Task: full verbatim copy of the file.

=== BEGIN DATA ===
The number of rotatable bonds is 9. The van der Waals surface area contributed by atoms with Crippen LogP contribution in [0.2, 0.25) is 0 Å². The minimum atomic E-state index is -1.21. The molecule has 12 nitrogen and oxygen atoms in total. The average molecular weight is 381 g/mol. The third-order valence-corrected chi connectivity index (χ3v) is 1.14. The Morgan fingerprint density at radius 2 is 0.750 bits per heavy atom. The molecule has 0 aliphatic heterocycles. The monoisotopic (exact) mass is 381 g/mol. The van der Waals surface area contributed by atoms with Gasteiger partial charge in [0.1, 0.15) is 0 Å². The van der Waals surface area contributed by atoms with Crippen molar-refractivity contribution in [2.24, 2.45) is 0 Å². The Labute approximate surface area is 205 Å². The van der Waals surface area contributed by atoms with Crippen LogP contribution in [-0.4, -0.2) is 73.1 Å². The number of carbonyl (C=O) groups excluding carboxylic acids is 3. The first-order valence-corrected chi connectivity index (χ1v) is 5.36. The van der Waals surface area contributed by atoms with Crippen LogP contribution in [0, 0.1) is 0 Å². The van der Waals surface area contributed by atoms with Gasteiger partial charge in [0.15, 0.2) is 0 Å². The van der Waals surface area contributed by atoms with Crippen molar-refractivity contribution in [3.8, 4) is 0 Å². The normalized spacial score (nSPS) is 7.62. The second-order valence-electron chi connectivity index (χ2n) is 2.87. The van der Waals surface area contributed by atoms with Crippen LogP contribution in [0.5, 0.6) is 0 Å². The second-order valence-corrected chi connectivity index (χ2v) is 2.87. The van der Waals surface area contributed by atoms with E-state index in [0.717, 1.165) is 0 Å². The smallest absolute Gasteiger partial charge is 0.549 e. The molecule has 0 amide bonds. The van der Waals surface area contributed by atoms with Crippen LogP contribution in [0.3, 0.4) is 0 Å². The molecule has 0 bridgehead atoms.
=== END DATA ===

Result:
The number of rotatable bonds is 9. The van der Waals surface area contributed by atoms with Crippen LogP contribution in [0.2, 0.25) is 0 Å². The minimum atomic E-state index is -1.21. The molecule has 12 nitrogen and oxygen atoms in total. The average molecular weight is 381 g/mol. The third-order valence-corrected chi connectivity index (χ3v) is 1.14. The Morgan fingerprint density at radius 2 is 0.750 bits per heavy atom. The molecule has 0 aliphatic heterocycles. The monoisotopic (exact) mass is 381 g/mol. The van der Waals surface area contributed by atoms with Gasteiger partial charge in [0.1, 0.15) is 0 Å². The van der Waals surface area contributed by atoms with Crippen molar-refractivity contribution in [2.24, 2.45) is 0 Å². The Labute approximate surface area is 205 Å². The van der Waals surface area contributed by atoms with Crippen LogP contribution in [-0.4, -0.2) is 73.1 Å². The number of carbonyl (C=O) groups excluding carboxylic acids is 3. The first-order valence-corrected chi connectivity index (χ1v) is 5.36. The van der Waals surface area contributed by atoms with Crippen LogP contribution in [0, 0.1) is 0 Å². The van der Waals surface area contributed by atoms with Gasteiger partial charge in [0.15, 0.2) is 0 Å². The van der Waals surface area contributed by atoms with Crippen molar-refractivity contribution in [3.8, 4) is 0 Å². The normalized spacial score (nSPS) is 7.62. The second-order valence-electron chi connectivity index (χ2n) is 2.87. The van der Waals surface area contributed by atoms with Crippen LogP contribution in [0.5, 0.6) is 0 Å². The second-order valence-corrected chi connectivity index (χ2v) is 2.87. The van der Waals surface area contributed by atoms with E-state index in [0.717, 1.165) is 0 Å². The smallest absolute Gasteiger partial charge is 0.549 e. The molecule has 0 amide bonds. The van der Waals surface area contributed by atoms with Crippen LogP contribution in [0.3, 0.4) is 0 Å². The molecule has 0 bridgehead atoms.